The report states that 76 birds face “severe declines” by 2050, and that more than half of US bird species will witness a 50 percent loss of their climatic range by 2080. The American bald eagle is expected to lose 73 percent of its breeding ground by 2080. Minnesota can expect the loon – an iconic presence in the state – to disappear in the same time period. There is only so much landmass for birds to thrive in, and as the number of habitable territories shrink and drift farther north, birds will have no place to go.
What Dying Birds Mean for the Environment – and Humanity
Birds are a meaningful barometer for the general health of an ecosystem. They are high up on the food chain, meaning that contamination at the bottom will travel its way up the ladder. In Rachel Carson’s Silent Spring (1962), the author connected the transference of the pesticide DDT between the insects it was meant to destroy and the animals that ate them. By the 1980s, academic research gave birth to the theory of the “endocrine disruptor”: the idea that chemicals – including the pesticide DDT and industrial chemicals, such as PCBs – were spreading throughout ecosystems and interfering with the normal function of birds’ endocrine systems, significantly limiting their hormone production and debilitating their reproduction cycles.
Research has shown the negative effects of other chemicals on avian species: Mercury has not only stunted reproductive abilities in certain birds, but has actually altered birds’ songs due to neurological damage; a single kernel of corn contaminated with neonicotinoids (insecticides that are widely used and minimally regulated) is enough to kill songbirds. The pervasiveness of human-made chemicals in the natural world manifests in these cases, and points to potential harm caused to other wildlife – including human beings. Studies have linked DDT and PCBs to neurological damage in humans, as well as to prostate and breast cancers. At the top of the food chain, people can expect chemical pollution to affect them adversely as it does predatory birds.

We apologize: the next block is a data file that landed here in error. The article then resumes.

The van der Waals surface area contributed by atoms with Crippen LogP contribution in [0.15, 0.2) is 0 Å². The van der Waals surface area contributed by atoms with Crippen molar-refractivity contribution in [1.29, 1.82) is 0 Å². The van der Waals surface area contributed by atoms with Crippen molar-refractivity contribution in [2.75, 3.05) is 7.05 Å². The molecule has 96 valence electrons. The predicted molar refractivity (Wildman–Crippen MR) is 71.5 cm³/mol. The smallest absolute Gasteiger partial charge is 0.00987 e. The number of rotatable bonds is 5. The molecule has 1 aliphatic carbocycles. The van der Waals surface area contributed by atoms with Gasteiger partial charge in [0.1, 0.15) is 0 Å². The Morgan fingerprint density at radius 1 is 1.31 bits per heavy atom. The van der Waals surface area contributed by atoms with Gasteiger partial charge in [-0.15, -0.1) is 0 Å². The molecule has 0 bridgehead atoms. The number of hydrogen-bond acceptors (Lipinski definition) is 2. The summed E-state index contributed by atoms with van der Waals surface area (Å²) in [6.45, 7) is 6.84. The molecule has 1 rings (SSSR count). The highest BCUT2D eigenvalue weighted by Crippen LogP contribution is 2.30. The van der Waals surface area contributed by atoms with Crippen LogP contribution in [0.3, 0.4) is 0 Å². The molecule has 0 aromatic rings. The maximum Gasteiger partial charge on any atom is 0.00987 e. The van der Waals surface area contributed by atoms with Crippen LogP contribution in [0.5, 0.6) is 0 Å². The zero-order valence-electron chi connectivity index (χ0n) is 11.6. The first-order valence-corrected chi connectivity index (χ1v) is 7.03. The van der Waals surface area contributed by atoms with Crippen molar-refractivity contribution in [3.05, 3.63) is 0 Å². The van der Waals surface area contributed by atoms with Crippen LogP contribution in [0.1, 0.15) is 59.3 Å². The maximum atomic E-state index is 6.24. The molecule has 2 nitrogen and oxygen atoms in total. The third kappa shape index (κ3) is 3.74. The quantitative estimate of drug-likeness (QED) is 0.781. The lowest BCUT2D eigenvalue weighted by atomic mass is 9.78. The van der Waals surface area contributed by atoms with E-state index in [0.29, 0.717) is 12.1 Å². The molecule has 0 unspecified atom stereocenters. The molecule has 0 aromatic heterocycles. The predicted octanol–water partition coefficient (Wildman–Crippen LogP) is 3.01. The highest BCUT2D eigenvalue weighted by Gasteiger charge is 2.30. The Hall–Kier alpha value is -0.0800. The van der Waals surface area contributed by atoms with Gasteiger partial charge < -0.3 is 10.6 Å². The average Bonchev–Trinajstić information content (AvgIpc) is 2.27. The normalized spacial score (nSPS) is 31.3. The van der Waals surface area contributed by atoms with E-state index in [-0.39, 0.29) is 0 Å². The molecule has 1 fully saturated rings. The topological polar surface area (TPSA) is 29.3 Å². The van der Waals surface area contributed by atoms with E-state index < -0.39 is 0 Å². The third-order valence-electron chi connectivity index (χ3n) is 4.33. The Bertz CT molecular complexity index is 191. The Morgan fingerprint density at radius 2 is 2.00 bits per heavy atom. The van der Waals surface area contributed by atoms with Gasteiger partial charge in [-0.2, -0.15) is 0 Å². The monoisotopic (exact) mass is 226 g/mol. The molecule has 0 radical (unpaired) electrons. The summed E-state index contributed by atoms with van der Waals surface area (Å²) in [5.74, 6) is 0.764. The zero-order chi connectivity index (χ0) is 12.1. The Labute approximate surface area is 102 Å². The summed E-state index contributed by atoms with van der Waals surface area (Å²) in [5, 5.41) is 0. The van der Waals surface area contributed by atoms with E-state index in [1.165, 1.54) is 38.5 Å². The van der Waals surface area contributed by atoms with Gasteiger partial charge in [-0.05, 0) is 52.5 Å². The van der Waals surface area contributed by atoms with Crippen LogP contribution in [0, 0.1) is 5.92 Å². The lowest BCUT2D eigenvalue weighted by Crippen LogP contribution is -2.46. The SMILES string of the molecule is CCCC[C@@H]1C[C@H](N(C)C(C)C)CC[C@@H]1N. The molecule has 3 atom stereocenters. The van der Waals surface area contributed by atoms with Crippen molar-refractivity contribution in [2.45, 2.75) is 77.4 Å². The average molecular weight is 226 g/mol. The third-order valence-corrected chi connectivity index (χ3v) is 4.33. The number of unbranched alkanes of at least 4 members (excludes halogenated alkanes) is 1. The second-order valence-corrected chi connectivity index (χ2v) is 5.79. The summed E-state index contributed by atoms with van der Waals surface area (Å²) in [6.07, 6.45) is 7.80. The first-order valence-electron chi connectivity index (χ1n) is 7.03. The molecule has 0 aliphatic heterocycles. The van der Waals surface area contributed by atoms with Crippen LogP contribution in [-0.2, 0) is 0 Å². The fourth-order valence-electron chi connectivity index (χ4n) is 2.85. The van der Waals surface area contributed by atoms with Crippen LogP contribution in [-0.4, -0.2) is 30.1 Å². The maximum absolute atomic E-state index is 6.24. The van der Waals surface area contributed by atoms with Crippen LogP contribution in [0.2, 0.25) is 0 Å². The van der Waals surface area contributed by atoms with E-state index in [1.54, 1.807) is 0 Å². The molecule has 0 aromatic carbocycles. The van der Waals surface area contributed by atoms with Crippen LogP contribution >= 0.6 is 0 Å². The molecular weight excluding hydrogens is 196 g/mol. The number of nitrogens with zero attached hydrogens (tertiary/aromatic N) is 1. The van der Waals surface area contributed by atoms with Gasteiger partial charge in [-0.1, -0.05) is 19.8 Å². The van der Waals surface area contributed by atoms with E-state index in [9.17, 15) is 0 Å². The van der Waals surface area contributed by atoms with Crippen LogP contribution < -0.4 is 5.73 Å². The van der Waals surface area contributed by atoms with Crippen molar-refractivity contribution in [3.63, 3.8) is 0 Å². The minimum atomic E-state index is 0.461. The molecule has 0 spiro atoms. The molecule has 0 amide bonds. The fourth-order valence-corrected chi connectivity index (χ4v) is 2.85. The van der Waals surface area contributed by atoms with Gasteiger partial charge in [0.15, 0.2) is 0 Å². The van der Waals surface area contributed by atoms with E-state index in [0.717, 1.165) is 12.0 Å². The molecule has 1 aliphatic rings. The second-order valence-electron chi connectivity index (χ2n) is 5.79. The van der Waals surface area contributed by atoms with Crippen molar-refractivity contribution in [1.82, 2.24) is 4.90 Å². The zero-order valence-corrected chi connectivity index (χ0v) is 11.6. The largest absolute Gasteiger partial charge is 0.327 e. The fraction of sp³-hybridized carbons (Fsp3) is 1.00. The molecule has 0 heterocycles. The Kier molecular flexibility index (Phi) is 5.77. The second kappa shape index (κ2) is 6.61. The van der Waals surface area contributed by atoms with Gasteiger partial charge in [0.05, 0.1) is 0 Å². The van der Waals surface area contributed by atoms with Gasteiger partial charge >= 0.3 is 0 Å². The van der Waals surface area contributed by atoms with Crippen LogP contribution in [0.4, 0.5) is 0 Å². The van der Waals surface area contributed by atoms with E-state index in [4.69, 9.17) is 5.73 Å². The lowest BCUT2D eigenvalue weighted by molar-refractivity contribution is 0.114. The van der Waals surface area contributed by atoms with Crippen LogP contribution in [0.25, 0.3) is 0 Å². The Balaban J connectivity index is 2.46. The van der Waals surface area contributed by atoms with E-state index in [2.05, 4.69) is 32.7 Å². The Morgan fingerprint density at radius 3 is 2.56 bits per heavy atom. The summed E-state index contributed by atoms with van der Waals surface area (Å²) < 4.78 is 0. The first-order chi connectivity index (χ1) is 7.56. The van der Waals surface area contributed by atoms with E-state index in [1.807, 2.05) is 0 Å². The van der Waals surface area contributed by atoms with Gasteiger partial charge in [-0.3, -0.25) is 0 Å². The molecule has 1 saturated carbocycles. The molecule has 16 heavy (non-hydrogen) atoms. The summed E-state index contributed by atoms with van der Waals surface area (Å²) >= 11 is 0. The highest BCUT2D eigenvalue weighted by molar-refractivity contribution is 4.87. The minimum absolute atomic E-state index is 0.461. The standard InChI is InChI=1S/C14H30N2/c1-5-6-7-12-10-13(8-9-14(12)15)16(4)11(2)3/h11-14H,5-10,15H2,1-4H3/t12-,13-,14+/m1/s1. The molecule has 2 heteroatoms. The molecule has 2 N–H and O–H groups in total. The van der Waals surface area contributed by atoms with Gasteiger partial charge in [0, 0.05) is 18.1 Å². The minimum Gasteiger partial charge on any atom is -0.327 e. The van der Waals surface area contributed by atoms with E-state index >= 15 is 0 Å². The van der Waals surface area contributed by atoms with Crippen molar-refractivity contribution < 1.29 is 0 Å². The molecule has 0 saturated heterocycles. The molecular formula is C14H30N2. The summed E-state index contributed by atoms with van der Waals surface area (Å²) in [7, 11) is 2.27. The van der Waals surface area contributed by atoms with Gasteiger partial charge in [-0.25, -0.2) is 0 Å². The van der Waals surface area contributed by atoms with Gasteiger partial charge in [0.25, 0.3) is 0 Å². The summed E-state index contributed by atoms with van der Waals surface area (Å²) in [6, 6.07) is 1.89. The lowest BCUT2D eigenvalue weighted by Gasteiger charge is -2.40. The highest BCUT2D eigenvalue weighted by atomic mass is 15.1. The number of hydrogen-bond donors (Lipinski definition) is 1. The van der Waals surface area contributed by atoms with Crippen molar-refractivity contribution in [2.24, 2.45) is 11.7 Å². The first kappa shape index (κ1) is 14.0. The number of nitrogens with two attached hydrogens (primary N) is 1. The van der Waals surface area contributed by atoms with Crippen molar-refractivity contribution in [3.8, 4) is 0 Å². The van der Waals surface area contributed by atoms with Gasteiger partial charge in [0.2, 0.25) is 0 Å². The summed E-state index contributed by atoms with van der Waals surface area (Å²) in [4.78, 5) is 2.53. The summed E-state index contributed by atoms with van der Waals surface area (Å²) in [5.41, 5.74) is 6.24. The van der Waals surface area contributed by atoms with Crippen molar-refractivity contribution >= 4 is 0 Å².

The consequences of irresponsible land use and climate change will also affect more creatures than birds. Overdevelopment will lead to the destruction of entire ecosystems, along with the biodiversity that makes them work. While global warming accelerates, island nations will battle the ocean level’s rise and coastal cities will be battered by superstorms. Climate change is beginning to displace people, just as it has begun to displace birds by the gradual destruction of their environments.
Humanity must see itself – and its fate – in the destruction of the natural world. While ensuring the future of humanity is a hugely important task, so too is the moral responsibility to cease the crimes committed against the natural world and to rectify the damages already wrought.